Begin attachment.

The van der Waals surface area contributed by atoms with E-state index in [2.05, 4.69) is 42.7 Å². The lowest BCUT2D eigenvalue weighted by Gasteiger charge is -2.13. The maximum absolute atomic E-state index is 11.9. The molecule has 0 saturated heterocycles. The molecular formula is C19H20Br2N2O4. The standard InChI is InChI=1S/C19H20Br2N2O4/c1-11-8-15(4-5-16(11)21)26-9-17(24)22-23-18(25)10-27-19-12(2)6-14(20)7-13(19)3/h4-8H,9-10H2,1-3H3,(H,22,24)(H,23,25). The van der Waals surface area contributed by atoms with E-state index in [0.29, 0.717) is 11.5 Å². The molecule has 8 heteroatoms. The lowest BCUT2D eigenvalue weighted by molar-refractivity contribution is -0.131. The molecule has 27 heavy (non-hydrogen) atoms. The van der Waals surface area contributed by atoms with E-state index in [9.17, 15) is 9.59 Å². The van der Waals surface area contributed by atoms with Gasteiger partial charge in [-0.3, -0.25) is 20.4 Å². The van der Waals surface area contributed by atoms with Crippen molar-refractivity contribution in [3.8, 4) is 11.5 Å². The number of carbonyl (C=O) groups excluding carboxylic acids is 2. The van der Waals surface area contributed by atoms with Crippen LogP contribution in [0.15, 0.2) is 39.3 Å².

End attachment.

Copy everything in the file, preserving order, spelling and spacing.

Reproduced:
The van der Waals surface area contributed by atoms with E-state index in [2.05, 4.69) is 42.7 Å². The lowest BCUT2D eigenvalue weighted by Gasteiger charge is -2.13. The maximum absolute atomic E-state index is 11.9. The molecule has 0 saturated heterocycles. The molecular formula is C19H20Br2N2O4. The standard InChI is InChI=1S/C19H20Br2N2O4/c1-11-8-15(4-5-16(11)21)26-9-17(24)22-23-18(25)10-27-19-12(2)6-14(20)7-13(19)3/h4-8H,9-10H2,1-3H3,(H,22,24)(H,23,25). The van der Waals surface area contributed by atoms with E-state index in [0.29, 0.717) is 11.5 Å². The molecule has 8 heteroatoms. The lowest BCUT2D eigenvalue weighted by molar-refractivity contribution is -0.131. The molecule has 27 heavy (non-hydrogen) atoms. The van der Waals surface area contributed by atoms with E-state index in [9.17, 15) is 9.59 Å². The van der Waals surface area contributed by atoms with Gasteiger partial charge in [-0.3, -0.25) is 20.4 Å². The van der Waals surface area contributed by atoms with Crippen molar-refractivity contribution in [3.8, 4) is 11.5 Å². The number of carbonyl (C=O) groups excluding carboxylic acids is 2. The van der Waals surface area contributed by atoms with Crippen LogP contribution in [0.15, 0.2) is 39.3 Å².